Nursing can be one of the most rewarding professions available to people today. Few other positions offer practitioners the ability to help people so directly and make such a large impact in their quality of life. It’s no wonder that nurses are some of the most trusted and highly thought-of professionals in our world today and have been for much of our lives.
Though nursing offers a lot of opportunity to help those in need, actually becoming a nurse can be challenging and filled with barriers that make entry into the profession quite difficult. Many aspiring nurses find themselves struggling with at least one of these barriers to entry.
Fortunately, there are ways to prepare, avoid, and fight these barriers at every curve in the road. It takes preparation and verve, but becoming a nurse is completely attainable for those with the drive to make it happen.
Perhaps one of the biggest challenges that many young aspiring nurses face is getting their finances in order. Student loan rates in the United States today are out of control, and nursing school is no exception. The average nurse will leave nursing school with upwards of $20,000 in debt. This amount doesn’t necessarily cover the debt acquired in any other associate’s or bachelor’s degree program prior to entering nursing school either.
Student loan debt is a significant challenge that a significant portion of the younger generation is facing. Few things can be done to resolve the larger issue without government regulation or debt relief programs, but there are some actions you can take individually. These include measures such as saving money before nursing school to avoid taking loans, working a part-time job, paying down interest while still in school, and refinancing loans for a lower interest rate.
Beyond financial barriers, there are still lingering educational barriers that could prevent aspiring nurses from attaining their goals. For instance, getting into a quality nursing school can be a real challenge. Even after getting into school, balancing rigorous coursework, homework, studying, and clinicals can be difficult, especially if you are already dealing with financial barriers that may require you to have a part-time job.
Time management is the best way to get around this barrier. Work on setting up your study schedule and sticking to it. Your days may feel full, but you should still build in time for breaks, exercise, and fun activities that will keep you from burning out. For better or worse, there still may be a time or two when you need to stay up all night — there are good (moderate doses of caffeine, exercise), and bad (energy drinks) ways to go about doing this, so be sure to take some steps to be successful.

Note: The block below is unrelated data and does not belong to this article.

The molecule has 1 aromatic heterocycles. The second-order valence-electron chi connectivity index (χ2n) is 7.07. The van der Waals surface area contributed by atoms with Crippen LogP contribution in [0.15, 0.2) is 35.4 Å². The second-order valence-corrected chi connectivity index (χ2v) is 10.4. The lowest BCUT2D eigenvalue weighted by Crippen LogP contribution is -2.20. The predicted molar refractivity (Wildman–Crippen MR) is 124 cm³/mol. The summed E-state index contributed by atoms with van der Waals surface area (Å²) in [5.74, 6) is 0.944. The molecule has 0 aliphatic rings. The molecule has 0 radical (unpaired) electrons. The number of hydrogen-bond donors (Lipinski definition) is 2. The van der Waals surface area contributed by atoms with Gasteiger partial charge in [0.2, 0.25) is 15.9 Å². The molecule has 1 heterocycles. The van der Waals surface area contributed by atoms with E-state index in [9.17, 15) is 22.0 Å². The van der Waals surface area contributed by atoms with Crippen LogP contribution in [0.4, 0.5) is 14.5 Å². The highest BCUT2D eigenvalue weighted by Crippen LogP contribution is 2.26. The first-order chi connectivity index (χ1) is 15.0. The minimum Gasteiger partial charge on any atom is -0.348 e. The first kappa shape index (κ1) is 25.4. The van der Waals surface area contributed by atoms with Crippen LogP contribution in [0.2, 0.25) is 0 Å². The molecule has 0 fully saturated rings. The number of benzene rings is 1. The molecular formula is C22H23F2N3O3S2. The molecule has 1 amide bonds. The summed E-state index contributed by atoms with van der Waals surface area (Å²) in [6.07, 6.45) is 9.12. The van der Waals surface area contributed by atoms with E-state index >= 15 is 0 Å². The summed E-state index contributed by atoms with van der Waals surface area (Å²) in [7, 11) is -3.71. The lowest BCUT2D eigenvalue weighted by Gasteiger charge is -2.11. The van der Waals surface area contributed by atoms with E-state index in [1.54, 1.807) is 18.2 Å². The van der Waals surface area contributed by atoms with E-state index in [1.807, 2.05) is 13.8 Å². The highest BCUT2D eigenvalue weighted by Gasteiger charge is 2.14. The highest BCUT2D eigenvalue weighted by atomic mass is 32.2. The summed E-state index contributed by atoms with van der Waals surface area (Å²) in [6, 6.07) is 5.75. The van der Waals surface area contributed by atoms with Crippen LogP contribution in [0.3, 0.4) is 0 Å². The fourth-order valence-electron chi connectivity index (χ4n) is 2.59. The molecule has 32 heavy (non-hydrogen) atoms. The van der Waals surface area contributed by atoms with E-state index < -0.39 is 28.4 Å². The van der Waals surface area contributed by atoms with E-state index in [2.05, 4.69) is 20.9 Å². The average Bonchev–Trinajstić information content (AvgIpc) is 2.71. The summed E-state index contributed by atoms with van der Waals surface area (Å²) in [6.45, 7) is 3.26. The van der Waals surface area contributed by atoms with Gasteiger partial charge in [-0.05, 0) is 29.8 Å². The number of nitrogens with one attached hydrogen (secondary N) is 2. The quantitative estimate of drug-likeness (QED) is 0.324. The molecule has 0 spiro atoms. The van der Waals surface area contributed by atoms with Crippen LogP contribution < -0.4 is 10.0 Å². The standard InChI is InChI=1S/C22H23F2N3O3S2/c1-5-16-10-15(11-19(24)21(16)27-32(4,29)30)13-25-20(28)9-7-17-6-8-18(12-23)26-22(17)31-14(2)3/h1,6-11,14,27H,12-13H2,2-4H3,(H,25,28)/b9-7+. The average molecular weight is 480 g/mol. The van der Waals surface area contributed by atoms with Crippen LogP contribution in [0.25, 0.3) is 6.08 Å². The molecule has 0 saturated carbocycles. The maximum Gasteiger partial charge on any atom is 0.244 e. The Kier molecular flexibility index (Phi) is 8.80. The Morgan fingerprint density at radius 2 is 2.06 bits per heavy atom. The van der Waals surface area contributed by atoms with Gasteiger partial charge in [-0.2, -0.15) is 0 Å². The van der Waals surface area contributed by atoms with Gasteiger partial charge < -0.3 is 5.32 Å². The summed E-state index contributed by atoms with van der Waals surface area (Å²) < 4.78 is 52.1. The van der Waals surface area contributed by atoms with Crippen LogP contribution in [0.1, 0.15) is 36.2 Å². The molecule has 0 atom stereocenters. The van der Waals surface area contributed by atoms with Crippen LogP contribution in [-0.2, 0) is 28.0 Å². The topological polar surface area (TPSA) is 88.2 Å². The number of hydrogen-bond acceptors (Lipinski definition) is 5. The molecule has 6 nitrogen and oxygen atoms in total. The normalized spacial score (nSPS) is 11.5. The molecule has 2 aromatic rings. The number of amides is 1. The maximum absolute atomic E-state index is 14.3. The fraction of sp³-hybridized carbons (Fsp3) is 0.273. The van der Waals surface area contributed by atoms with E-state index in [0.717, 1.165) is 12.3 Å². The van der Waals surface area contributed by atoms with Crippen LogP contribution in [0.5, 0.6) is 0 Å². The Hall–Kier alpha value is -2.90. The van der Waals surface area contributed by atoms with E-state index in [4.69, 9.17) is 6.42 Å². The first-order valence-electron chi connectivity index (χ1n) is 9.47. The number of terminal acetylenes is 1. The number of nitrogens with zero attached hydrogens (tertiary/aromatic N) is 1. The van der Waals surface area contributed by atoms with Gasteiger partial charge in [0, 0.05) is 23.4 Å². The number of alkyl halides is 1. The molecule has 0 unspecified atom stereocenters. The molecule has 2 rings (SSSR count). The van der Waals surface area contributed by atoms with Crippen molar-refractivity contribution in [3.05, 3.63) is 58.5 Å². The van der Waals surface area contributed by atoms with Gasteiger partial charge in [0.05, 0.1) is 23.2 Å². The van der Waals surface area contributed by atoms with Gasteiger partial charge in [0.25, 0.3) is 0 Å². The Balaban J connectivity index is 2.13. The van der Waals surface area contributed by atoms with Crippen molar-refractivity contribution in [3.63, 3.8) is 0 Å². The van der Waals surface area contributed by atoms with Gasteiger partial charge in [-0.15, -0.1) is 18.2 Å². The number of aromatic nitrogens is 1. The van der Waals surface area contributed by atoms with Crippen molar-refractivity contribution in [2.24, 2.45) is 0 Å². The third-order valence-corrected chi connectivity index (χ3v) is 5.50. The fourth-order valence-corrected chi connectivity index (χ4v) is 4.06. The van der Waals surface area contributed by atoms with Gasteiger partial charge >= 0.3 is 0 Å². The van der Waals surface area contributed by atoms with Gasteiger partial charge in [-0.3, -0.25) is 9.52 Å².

Once you’re starting clinicals you may quickly realize that there is a lot more to helping people than originally advertised. There are long days, demanding patients, complicated treatments, and lots of stress. Many nurses will start to experience caregiver burnout, which is the feeling of being unable to care for yourself after caring for others all day.
Nursing is not an easy job and many people start to burn out relatively quickly if they don’t have a great work-life balance. Unfortunately, there are still plenty of workplace stressors that nurses bring home. This being the case, job stress leads to a high divorce rate for nurses.
The key here is to find some way to make time for yourself every day. Go for a walk on your breaks, exercise before work, read on the subway — do whatever it is that you need to do to relax and feel like you’ve had a little bit of “me” time. It goes a long way when the going gets tough.
Being a minority in the health care system isn’t necessarily easy either. Racism is still a lingering problem in health care in general. Though nursing as a profession has made many leaps and bounds, other specialties have not necessarily kept up. Chances are minority nurses will work in an environment where leadership isn’t necessarily representative of the country’s racial makeup.
Conquering these barriers takes organization and forcing greater attention to be brought to a lack of representation in the workplace. Policy change isn’t always easy to come by and many critiques have been made about policies that make it more challenging for minority students to succeed. Ultimately, greater pressure on leaders to implement reasonable changes is what is needed to continue to push the needle towards greater equality and representation in the workplace.
There are a lot of real barriers that work to prevent some aspiring nurses from achieving their goals. The barriers range from finance and education ones to physical workplace demands and social structure barriers. There is no easy way to solve all of these problems but making a plan, making time for yourself, and making people realize a need for a change is a good start.